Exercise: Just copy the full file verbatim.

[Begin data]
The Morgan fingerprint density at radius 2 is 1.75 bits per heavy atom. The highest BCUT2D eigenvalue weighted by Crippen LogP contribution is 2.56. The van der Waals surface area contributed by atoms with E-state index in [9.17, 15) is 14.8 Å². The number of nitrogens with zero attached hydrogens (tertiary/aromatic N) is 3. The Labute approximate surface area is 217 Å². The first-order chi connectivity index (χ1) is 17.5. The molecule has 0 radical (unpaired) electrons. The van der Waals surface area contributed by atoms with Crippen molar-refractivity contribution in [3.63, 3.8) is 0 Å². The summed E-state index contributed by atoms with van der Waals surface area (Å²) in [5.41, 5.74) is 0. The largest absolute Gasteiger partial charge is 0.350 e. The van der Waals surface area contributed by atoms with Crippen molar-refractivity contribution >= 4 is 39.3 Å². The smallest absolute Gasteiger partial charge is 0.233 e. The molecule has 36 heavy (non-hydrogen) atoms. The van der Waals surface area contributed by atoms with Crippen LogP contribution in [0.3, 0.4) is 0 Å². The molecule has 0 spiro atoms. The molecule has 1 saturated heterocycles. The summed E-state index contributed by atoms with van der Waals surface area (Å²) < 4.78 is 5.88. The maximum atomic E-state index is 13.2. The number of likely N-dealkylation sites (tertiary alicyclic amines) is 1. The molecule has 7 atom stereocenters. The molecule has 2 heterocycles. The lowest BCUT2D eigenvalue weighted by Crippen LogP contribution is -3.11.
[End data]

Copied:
The Morgan fingerprint density at radius 2 is 1.75 bits per heavy atom. The highest BCUT2D eigenvalue weighted by Crippen LogP contribution is 2.56. The van der Waals surface area contributed by atoms with E-state index in [9.17, 15) is 14.8 Å². The number of nitrogens with zero attached hydrogens (tertiary/aromatic N) is 3. The Labute approximate surface area is 217 Å². The first-order chi connectivity index (χ1) is 17.5. The molecule has 0 radical (unpaired) electrons. The van der Waals surface area contributed by atoms with Crippen molar-refractivity contribution in [3.63, 3.8) is 0 Å². The summed E-state index contributed by atoms with van der Waals surface area (Å²) in [5.41, 5.74) is 0. The largest absolute Gasteiger partial charge is 0.350 e. The van der Waals surface area contributed by atoms with Crippen molar-refractivity contribution >= 4 is 39.3 Å². The smallest absolute Gasteiger partial charge is 0.233 e. The molecule has 36 heavy (non-hydrogen) atoms. The van der Waals surface area contributed by atoms with Crippen LogP contribution in [0.3, 0.4) is 0 Å². The molecule has 0 spiro atoms. The molecule has 1 saturated heterocycles. The summed E-state index contributed by atoms with van der Waals surface area (Å²) < 4.78 is 5.88. The maximum atomic E-state index is 13.2. The number of likely N-dealkylation sites (tertiary alicyclic amines) is 1. The molecule has 7 atom stereocenters. The molecule has 2 heterocycles. The lowest BCUT2D eigenvalue weighted by Crippen LogP contribution is -3.11.